A recent survey by Bain & Company suggests that digital manufacturing is coming to biopharma. The analysts say industry desire for cost reduction and improved product quality are prompting manufacturers to invest in innovative technologies or to seek CDMOs that have done so already.
Biopharma’s digital shift has been a boon for CDMOs, notes Chris Demers, PhD, senior data process scientist, automation at Catalent.
“The bioprocessing 4.0 approach helps CDMOs such as Catalent win business, not because these technologies are selling points themselves, but because automation and process analytical technology (PAT) helps Catalent deliver more consistently higher quality product, which is ultimately what our customers want,” he tells GEN.
“The link between automation and quality holds true across all manufacturing industries. In the automotive industry, Toyota Motor Corporation’s Tahara plant in Japan is a great example of one of the most automated in the world and is famously producing some of the most reliable cars in the industry.”
The CDMO sector’s willingness to invest in innovative manufacturing technologies reflects a desire to improve the quality of medicines produced on behalf of the biopharmaceutical industry, says Demers.
“There is, of course, cost reduction with bioprocessing 4.0 initiatives, but I would argue that this is only important during the initial buy-in phase at the highest levels. Undeniably, the most important advantage is the direct impact on consistency and quality,” he continues.
“These technologies help get more product out to patients, through increases in titer and reduction in manufacturing deviations, for example. In our industry, every additional vial we can produce is one less person suffering from a life-altering disease.”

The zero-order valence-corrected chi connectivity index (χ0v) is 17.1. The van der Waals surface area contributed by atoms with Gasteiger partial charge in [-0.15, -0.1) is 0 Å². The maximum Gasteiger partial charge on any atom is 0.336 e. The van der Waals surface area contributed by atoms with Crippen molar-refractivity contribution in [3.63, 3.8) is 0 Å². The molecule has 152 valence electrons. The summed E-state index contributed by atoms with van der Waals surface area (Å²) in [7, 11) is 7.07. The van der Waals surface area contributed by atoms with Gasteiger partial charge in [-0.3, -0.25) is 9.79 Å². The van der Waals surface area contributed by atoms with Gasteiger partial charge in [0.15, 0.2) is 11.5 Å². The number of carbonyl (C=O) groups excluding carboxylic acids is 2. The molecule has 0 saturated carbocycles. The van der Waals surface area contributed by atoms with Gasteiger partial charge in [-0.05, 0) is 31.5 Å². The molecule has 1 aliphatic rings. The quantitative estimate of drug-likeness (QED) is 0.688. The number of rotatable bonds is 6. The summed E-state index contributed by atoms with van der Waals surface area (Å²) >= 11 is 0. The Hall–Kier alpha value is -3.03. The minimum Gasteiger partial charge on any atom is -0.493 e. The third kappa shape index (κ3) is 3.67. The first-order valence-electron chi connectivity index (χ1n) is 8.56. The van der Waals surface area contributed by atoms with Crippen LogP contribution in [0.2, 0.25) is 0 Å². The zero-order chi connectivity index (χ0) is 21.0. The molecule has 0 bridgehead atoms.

The World Economic Forum says that the industries that make best use of digital manufacturing are those that train staff in digital techniques and develop a culture of innovation.
This view is shared by the Manufacturing Leadership Council, which wrote last year that “re-skilling and upskilling the workforce must become business as usual, driven by a culture of learning that permeates the entire organization.”
A similar collaborative, organization-wide approach is needed when adopting digital manufacturing technologies in the CDMO space, maintains Demers.
“Setting up a process with automation and PAT in mind requires significantly more close collaboration between all operational divisions of a CDMO such as Catalent when compared to traditional manufacturing techniques,” he points out.
Demers cites the development of automated processes as an example, explaining, “The proof of concept usually starts in an R&D laboratory, and often automation teams are already involved at that stage, building and testing the code that will be used at scale. This is also the best opportunity for manufacturing operations teams to be involved for training.
“As the technology matures through pilot scale, all other teams are brought on board from regulatory and validation teams to manufacturing sciences—and ultimately this is what can hinder adoption of these new technologies in that it requires broad support and buy-in at an early stage from all teams.”
“In many cases it requires a completely new way of thinking about our manufacturing process, which forces R&D teams to have to ‘sell’ this technology internally—a skill that does not come naturally to most scientists and engineers.”